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Capital Budgeting and Resource Allocation: Target Corporation
Transcript of Capital Budgeting and Resource Allocation: Target Corporation
Founded in 1902 as "Dayton Dry Goods Company"
The Dayton-Hudson Corporation opened its first Target store in 1962 in Roseville, Minnesota, a suburb of St. Paul
In the late '60's DHC expanded Target outside of the Twin Cities to a few test markets, including St. Louis
By 2000 Target stores were open nation wide and the Dayton- Hudson Company changed its name to The Target Corporation
In 2004 The Target Corporation made the decision to sell off all other subsidiaries and focus all of their resources on the Target chain. At this time there were 1397 Target store opened in 47 states
Today Target Corporation has nearly 1800 Target store locations. They are the second largest discount retailer in the world.
Target's two main competitors, as identified by investment analysts, are Wal-Mart and Costco
Target and Wal-Mart operate stores with very similar formats and merchandise assortments
Target and Costco tend to attract a very similar customer base. Although merchandise assortment is similar, Costco uses a whole-sale, membership-fee format
Competitors in the Retail Industry
In November 2006 Doug Scovanner, the CFO of Target Corporation, and the Capital Expenditures Committee (CEC) were presented with five projects representing nearly 200 million in proposed capital investments
CEC is committed to a growth strategy of opening 100 new stores a year
How much value was each project adding to Target financially and strategically?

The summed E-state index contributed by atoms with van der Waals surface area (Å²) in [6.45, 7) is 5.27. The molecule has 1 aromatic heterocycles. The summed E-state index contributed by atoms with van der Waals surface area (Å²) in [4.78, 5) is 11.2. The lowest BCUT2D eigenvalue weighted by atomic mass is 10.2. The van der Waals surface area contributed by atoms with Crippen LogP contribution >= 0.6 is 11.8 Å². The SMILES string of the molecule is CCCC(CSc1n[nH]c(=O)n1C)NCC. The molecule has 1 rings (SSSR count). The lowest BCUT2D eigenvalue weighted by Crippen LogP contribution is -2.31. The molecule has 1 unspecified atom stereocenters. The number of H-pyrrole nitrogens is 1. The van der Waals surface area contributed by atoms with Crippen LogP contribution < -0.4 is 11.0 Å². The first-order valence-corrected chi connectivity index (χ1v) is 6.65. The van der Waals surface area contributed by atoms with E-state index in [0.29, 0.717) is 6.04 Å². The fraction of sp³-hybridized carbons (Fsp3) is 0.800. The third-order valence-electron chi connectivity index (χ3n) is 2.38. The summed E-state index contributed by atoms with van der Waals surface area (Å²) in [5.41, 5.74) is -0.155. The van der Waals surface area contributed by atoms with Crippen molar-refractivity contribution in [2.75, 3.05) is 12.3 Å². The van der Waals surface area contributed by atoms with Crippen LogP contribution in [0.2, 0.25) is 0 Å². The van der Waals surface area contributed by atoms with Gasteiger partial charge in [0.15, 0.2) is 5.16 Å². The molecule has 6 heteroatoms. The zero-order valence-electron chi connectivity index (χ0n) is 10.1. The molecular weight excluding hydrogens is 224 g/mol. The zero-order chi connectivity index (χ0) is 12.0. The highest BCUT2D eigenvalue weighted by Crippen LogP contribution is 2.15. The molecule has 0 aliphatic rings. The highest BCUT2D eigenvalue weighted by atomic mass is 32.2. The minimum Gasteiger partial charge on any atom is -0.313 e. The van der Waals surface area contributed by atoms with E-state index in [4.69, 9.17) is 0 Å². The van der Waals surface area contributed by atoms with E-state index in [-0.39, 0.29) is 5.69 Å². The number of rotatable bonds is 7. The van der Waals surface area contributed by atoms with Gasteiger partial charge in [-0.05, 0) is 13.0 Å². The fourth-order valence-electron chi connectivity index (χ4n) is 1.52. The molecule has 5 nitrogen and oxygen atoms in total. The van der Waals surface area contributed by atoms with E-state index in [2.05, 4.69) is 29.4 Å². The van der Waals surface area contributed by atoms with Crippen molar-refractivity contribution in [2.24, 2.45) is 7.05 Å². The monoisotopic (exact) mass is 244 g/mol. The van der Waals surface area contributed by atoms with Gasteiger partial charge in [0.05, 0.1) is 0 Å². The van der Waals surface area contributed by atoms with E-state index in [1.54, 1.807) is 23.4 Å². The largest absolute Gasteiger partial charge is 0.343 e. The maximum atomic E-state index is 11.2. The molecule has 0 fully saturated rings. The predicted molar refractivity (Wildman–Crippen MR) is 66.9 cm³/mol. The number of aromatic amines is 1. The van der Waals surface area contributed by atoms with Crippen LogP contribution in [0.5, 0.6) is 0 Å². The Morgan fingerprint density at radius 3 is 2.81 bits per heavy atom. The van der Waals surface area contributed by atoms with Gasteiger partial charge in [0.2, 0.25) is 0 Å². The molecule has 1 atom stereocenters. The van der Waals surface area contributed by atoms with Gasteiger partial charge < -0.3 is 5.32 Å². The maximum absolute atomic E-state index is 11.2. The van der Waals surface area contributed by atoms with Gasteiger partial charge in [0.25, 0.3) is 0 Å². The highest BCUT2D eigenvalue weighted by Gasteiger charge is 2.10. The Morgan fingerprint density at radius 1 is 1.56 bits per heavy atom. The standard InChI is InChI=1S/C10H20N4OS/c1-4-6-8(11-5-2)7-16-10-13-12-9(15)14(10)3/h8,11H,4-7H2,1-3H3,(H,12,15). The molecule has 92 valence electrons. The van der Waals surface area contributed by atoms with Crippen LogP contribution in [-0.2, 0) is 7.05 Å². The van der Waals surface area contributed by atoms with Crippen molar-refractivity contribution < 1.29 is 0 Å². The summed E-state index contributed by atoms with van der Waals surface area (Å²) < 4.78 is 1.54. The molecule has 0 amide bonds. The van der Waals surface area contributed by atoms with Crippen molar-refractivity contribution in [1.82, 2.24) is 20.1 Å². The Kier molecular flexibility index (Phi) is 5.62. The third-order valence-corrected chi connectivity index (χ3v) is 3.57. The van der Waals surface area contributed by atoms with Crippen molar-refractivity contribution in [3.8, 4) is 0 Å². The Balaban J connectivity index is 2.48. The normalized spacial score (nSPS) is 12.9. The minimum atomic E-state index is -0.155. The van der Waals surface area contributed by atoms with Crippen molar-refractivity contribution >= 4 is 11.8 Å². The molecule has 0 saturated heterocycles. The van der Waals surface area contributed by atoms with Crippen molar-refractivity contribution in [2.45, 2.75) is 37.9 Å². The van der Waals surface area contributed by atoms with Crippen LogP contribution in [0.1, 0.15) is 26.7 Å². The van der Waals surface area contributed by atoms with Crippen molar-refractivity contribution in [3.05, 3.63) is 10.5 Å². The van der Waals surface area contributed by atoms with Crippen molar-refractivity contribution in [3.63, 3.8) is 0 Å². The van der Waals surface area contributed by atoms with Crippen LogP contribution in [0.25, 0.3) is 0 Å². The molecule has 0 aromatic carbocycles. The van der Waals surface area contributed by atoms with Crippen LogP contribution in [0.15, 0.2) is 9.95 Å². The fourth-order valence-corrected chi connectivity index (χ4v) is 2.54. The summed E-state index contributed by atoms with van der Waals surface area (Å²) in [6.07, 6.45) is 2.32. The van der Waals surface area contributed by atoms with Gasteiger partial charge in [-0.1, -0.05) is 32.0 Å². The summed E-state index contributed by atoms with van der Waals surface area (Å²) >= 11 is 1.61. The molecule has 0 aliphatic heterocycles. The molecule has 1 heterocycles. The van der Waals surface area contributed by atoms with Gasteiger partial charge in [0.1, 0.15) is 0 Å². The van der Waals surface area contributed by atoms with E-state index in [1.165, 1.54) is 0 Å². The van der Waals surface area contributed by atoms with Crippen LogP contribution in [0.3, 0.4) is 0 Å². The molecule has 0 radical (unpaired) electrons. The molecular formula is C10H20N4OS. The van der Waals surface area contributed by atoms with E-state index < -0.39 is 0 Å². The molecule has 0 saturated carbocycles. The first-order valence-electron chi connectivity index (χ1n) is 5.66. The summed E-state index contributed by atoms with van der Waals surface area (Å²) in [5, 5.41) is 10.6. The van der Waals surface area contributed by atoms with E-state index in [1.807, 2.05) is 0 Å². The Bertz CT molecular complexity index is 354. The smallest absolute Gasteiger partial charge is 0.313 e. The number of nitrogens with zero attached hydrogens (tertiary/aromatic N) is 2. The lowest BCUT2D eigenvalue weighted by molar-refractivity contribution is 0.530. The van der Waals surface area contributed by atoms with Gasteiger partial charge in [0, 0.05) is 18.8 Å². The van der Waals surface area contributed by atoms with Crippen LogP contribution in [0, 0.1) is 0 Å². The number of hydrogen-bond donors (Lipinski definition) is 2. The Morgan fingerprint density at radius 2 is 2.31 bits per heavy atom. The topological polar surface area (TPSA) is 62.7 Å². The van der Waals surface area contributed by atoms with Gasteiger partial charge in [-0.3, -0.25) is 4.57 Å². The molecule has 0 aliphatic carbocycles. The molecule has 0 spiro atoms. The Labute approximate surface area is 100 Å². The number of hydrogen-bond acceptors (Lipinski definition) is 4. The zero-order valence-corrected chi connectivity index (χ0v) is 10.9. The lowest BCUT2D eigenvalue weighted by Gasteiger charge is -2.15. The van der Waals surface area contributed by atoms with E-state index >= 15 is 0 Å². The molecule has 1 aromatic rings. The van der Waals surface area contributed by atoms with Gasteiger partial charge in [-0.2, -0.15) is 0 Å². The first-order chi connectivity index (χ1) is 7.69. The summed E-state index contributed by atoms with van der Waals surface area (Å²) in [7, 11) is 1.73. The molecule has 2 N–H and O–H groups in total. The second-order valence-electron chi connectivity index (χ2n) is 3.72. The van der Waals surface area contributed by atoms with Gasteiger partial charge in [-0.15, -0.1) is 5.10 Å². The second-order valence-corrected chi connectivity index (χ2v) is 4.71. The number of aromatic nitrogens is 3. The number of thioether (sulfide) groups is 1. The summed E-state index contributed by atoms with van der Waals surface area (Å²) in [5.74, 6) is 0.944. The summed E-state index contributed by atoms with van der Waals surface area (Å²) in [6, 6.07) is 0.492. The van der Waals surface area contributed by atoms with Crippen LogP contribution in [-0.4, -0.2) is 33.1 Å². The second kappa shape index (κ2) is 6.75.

Target had been a strong company because of its successful investment decisions. Weak stores drag on earning, while top-performing stores add value and spur growth
2006 had been a lack luster year for Target shareholders
Scovanner wanted to make good investments that were consistent with the company's growth strategy
Is capital better spent on one project or another to create the most value and most growth for Target shareholders? Rank the five projects
Investment Two: Whalen Court
1. The Barn, High NPV with low investment, new market. (Yes)
2. Gopher Place, High NPV, in a rapidly growing market. (Yes)
3. Stadium Remodel, Good NPV, stable with above average projections. (Yes)
4. Whalen Court, High NPV, but very sensitive to any change in sales projections. Despite the high dollar amount of NPV, it is relatively low for an investment of that size. There is a lot of strategic value, located in a heavily populated affluent area. (Yes)
5. Goldie Square, Low NPV, cannibalizes 54% of its sales from nearby stores. (No)
Investment One: Gopher Place
Investment Three: The Barn
Investment Four: Goldie Square
Investment Five: Stadium Remodel